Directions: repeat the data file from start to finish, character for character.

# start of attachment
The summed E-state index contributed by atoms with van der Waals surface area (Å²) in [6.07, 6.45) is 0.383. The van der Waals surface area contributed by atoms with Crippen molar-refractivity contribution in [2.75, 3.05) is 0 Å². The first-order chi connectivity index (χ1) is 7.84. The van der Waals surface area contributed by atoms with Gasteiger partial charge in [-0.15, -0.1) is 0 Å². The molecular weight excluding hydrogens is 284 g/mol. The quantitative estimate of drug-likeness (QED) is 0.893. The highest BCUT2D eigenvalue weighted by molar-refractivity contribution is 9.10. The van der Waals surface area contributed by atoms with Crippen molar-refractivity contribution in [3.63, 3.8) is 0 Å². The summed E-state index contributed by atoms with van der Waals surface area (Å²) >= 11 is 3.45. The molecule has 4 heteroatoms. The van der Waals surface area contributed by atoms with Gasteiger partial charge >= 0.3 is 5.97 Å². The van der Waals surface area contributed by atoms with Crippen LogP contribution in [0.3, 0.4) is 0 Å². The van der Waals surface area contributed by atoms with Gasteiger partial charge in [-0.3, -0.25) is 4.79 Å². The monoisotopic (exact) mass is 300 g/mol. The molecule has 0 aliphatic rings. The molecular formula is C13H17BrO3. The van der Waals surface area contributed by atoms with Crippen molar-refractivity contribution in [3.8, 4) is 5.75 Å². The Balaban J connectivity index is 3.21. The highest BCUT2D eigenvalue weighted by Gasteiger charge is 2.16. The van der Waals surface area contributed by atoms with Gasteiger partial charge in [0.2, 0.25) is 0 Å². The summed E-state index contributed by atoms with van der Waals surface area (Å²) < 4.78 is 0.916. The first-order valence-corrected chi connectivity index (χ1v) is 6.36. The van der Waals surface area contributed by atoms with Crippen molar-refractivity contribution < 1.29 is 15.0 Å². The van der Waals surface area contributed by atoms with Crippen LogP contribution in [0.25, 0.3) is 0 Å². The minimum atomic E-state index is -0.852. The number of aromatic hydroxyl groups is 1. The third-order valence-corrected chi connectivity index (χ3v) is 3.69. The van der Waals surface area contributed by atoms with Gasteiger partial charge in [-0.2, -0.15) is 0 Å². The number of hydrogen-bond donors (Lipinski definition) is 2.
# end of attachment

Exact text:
The summed E-state index contributed by atoms with van der Waals surface area (Å²) in [6.07, 6.45) is 0.383. The van der Waals surface area contributed by atoms with Crippen molar-refractivity contribution in [2.75, 3.05) is 0 Å². The first-order chi connectivity index (χ1) is 7.84. The van der Waals surface area contributed by atoms with Gasteiger partial charge in [-0.15, -0.1) is 0 Å². The molecular weight excluding hydrogens is 284 g/mol. The quantitative estimate of drug-likeness (QED) is 0.893. The highest BCUT2D eigenvalue weighted by molar-refractivity contribution is 9.10. The van der Waals surface area contributed by atoms with Crippen molar-refractivity contribution in [3.63, 3.8) is 0 Å². The summed E-state index contributed by atoms with van der Waals surface area (Å²) >= 11 is 3.45. The molecule has 4 heteroatoms. The van der Waals surface area contributed by atoms with Gasteiger partial charge >= 0.3 is 5.97 Å². The van der Waals surface area contributed by atoms with Crippen LogP contribution in [0.3, 0.4) is 0 Å². The van der Waals surface area contributed by atoms with Gasteiger partial charge in [-0.3, -0.25) is 4.79 Å². The monoisotopic (exact) mass is 300 g/mol. The molecule has 0 aliphatic rings. The molecular formula is C13H17BrO3. The van der Waals surface area contributed by atoms with Crippen molar-refractivity contribution in [3.8, 4) is 5.75 Å². The Balaban J connectivity index is 3.21. The highest BCUT2D eigenvalue weighted by Gasteiger charge is 2.16. The van der Waals surface area contributed by atoms with Gasteiger partial charge in [0.2, 0.25) is 0 Å². The summed E-state index contributed by atoms with van der Waals surface area (Å²) < 4.78 is 0.916. The first-order valence-corrected chi connectivity index (χ1v) is 6.36. The van der Waals surface area contributed by atoms with Crippen molar-refractivity contribution < 1.29 is 15.0 Å². The van der Waals surface area contributed by atoms with Crippen LogP contribution in [0.25, 0.3) is 0 Å². The minimum atomic E-state index is -0.852. The number of aromatic hydroxyl groups is 1. The third-order valence-corrected chi connectivity index (χ3v) is 3.69. The van der Waals surface area contributed by atoms with Gasteiger partial charge in [-0.2, -0.15) is 0 Å². The number of hydrogen-bond donors (Lipinski definition) is 2.